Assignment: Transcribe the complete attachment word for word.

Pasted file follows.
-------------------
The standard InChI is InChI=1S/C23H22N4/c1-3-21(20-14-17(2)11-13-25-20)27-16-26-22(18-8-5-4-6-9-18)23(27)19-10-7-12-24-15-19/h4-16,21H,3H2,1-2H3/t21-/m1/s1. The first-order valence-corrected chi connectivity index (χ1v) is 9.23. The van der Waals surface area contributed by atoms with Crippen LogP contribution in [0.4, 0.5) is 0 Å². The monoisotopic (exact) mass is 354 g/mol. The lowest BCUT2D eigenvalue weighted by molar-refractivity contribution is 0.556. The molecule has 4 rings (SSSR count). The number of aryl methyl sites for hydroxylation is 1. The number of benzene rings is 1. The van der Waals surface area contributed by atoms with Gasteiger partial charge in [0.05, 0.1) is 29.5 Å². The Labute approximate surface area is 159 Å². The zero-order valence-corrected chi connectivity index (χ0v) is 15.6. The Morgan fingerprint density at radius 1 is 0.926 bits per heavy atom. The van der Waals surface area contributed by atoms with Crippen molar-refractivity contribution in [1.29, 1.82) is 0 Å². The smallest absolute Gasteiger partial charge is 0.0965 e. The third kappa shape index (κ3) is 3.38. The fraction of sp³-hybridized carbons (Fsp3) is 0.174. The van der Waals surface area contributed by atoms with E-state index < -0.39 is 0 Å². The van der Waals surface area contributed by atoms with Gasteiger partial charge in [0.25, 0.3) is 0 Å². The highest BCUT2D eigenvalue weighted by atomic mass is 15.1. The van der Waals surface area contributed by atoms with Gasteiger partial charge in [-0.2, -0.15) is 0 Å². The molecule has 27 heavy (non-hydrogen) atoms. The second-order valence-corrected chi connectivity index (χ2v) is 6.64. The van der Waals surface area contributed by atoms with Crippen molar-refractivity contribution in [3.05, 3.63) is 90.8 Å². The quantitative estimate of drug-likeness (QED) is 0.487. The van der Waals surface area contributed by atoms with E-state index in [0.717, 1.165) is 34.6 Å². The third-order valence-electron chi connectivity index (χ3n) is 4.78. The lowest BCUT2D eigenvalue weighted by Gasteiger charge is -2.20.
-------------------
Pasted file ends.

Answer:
The standard InChI is InChI=1S/C23H22N4/c1-3-21(20-14-17(2)11-13-25-20)27-16-26-22(18-8-5-4-6-9-18)23(27)19-10-7-12-24-15-19/h4-16,21H,3H2,1-2H3/t21-/m1/s1. The first-order valence-corrected chi connectivity index (χ1v) is 9.23. The van der Waals surface area contributed by atoms with Crippen LogP contribution in [0.4, 0.5) is 0 Å². The monoisotopic (exact) mass is 354 g/mol. The lowest BCUT2D eigenvalue weighted by molar-refractivity contribution is 0.556. The molecule has 4 rings (SSSR count). The number of aryl methyl sites for hydroxylation is 1. The number of benzene rings is 1. The van der Waals surface area contributed by atoms with Gasteiger partial charge in [0.05, 0.1) is 29.5 Å². The Labute approximate surface area is 159 Å². The zero-order valence-corrected chi connectivity index (χ0v) is 15.6. The Morgan fingerprint density at radius 1 is 0.926 bits per heavy atom. The van der Waals surface area contributed by atoms with Crippen molar-refractivity contribution in [1.29, 1.82) is 0 Å². The smallest absolute Gasteiger partial charge is 0.0965 e. The third kappa shape index (κ3) is 3.38. The fraction of sp³-hybridized carbons (Fsp3) is 0.174. The van der Waals surface area contributed by atoms with E-state index < -0.39 is 0 Å². The van der Waals surface area contributed by atoms with Gasteiger partial charge in [0.25, 0.3) is 0 Å². The highest BCUT2D eigenvalue weighted by atomic mass is 15.1. The van der Waals surface area contributed by atoms with Gasteiger partial charge in [-0.2, -0.15) is 0 Å². The molecule has 27 heavy (non-hydrogen) atoms. The second-order valence-corrected chi connectivity index (χ2v) is 6.64. The van der Waals surface area contributed by atoms with Crippen molar-refractivity contribution in [3.05, 3.63) is 90.8 Å². The quantitative estimate of drug-likeness (QED) is 0.487. The van der Waals surface area contributed by atoms with E-state index in [0.717, 1.165) is 34.6 Å². The third-order valence-electron chi connectivity index (χ3n) is 4.78. The lowest BCUT2D eigenvalue weighted by Gasteiger charge is -2.20.